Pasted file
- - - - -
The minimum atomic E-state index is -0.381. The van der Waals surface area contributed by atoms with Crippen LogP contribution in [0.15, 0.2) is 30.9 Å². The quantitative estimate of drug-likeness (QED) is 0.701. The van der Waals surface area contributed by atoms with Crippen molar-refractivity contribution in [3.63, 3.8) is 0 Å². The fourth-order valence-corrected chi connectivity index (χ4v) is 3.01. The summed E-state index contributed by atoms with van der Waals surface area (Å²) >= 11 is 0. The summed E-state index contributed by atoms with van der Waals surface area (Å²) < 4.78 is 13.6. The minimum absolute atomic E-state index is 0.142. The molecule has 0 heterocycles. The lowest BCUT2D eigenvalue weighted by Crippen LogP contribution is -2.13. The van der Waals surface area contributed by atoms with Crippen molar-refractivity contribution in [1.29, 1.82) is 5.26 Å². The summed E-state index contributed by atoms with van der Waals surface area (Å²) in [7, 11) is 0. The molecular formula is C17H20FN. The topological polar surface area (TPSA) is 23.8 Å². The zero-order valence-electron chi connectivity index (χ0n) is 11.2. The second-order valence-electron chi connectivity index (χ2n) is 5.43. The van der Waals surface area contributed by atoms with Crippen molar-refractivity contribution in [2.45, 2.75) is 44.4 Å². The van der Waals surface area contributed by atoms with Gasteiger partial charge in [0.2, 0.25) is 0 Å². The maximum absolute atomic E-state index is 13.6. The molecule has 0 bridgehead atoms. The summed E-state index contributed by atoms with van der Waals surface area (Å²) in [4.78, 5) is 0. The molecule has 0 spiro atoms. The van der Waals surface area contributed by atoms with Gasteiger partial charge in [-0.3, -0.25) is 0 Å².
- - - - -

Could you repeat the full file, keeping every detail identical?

The minimum atomic E-state index is -0.381. The van der Waals surface area contributed by atoms with Crippen LogP contribution in [0.15, 0.2) is 30.9 Å². The quantitative estimate of drug-likeness (QED) is 0.701. The van der Waals surface area contributed by atoms with Crippen molar-refractivity contribution in [3.63, 3.8) is 0 Å². The fourth-order valence-corrected chi connectivity index (χ4v) is 3.01. The summed E-state index contributed by atoms with van der Waals surface area (Å²) >= 11 is 0. The summed E-state index contributed by atoms with van der Waals surface area (Å²) < 4.78 is 13.6. The minimum absolute atomic E-state index is 0.142. The molecule has 0 heterocycles. The lowest BCUT2D eigenvalue weighted by Crippen LogP contribution is -2.13. The van der Waals surface area contributed by atoms with Crippen molar-refractivity contribution in [1.29, 1.82) is 5.26 Å². The summed E-state index contributed by atoms with van der Waals surface area (Å²) in [7, 11) is 0. The molecular formula is C17H20FN. The topological polar surface area (TPSA) is 23.8 Å². The zero-order valence-electron chi connectivity index (χ0n) is 11.2. The second-order valence-electron chi connectivity index (χ2n) is 5.43. The van der Waals surface area contributed by atoms with Crippen molar-refractivity contribution in [2.45, 2.75) is 44.4 Å². The van der Waals surface area contributed by atoms with Gasteiger partial charge in [0.2, 0.25) is 0 Å². The maximum absolute atomic E-state index is 13.6. The molecule has 0 bridgehead atoms. The summed E-state index contributed by atoms with van der Waals surface area (Å²) in [4.78, 5) is 0. The molecule has 0 spiro atoms. The van der Waals surface area contributed by atoms with Gasteiger partial charge in [-0.3, -0.25) is 0 Å².